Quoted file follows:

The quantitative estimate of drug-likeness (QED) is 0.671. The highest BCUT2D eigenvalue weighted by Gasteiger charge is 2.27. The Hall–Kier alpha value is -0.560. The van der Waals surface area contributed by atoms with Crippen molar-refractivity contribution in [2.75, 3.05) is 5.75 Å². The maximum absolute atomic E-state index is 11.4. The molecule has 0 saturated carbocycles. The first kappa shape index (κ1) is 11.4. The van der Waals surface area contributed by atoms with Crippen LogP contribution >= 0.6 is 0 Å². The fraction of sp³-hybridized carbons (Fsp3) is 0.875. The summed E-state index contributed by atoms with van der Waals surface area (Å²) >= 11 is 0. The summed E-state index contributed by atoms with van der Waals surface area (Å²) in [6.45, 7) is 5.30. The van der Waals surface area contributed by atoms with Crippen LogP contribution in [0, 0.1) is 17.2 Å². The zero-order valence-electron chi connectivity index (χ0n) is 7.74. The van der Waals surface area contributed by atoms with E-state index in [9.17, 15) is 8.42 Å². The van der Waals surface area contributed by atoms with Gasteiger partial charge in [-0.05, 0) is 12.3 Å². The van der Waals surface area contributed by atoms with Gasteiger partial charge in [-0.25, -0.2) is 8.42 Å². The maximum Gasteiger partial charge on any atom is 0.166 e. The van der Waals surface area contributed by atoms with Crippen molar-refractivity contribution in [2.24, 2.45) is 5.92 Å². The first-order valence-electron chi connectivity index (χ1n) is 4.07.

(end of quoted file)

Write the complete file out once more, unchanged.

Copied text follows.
The quantitative estimate of drug-likeness (QED) is 0.671. The highest BCUT2D eigenvalue weighted by Gasteiger charge is 2.27. The Hall–Kier alpha value is -0.560. The van der Waals surface area contributed by atoms with Crippen molar-refractivity contribution in [2.75, 3.05) is 5.75 Å². The maximum absolute atomic E-state index is 11.4. The molecule has 0 saturated carbocycles. The first kappa shape index (κ1) is 11.4. The van der Waals surface area contributed by atoms with Crippen LogP contribution >= 0.6 is 0 Å². The fraction of sp³-hybridized carbons (Fsp3) is 0.875. The summed E-state index contributed by atoms with van der Waals surface area (Å²) >= 11 is 0. The summed E-state index contributed by atoms with van der Waals surface area (Å²) in [6.45, 7) is 5.30. The van der Waals surface area contributed by atoms with Crippen LogP contribution in [0, 0.1) is 17.2 Å². The zero-order valence-electron chi connectivity index (χ0n) is 7.74. The van der Waals surface area contributed by atoms with E-state index in [9.17, 15) is 8.42 Å². The van der Waals surface area contributed by atoms with Gasteiger partial charge in [-0.05, 0) is 12.3 Å². The van der Waals surface area contributed by atoms with Gasteiger partial charge in [-0.25, -0.2) is 8.42 Å². The maximum Gasteiger partial charge on any atom is 0.166 e. The van der Waals surface area contributed by atoms with Crippen molar-refractivity contribution in [2.24, 2.45) is 5.92 Å². The first-order valence-electron chi connectivity index (χ1n) is 4.07.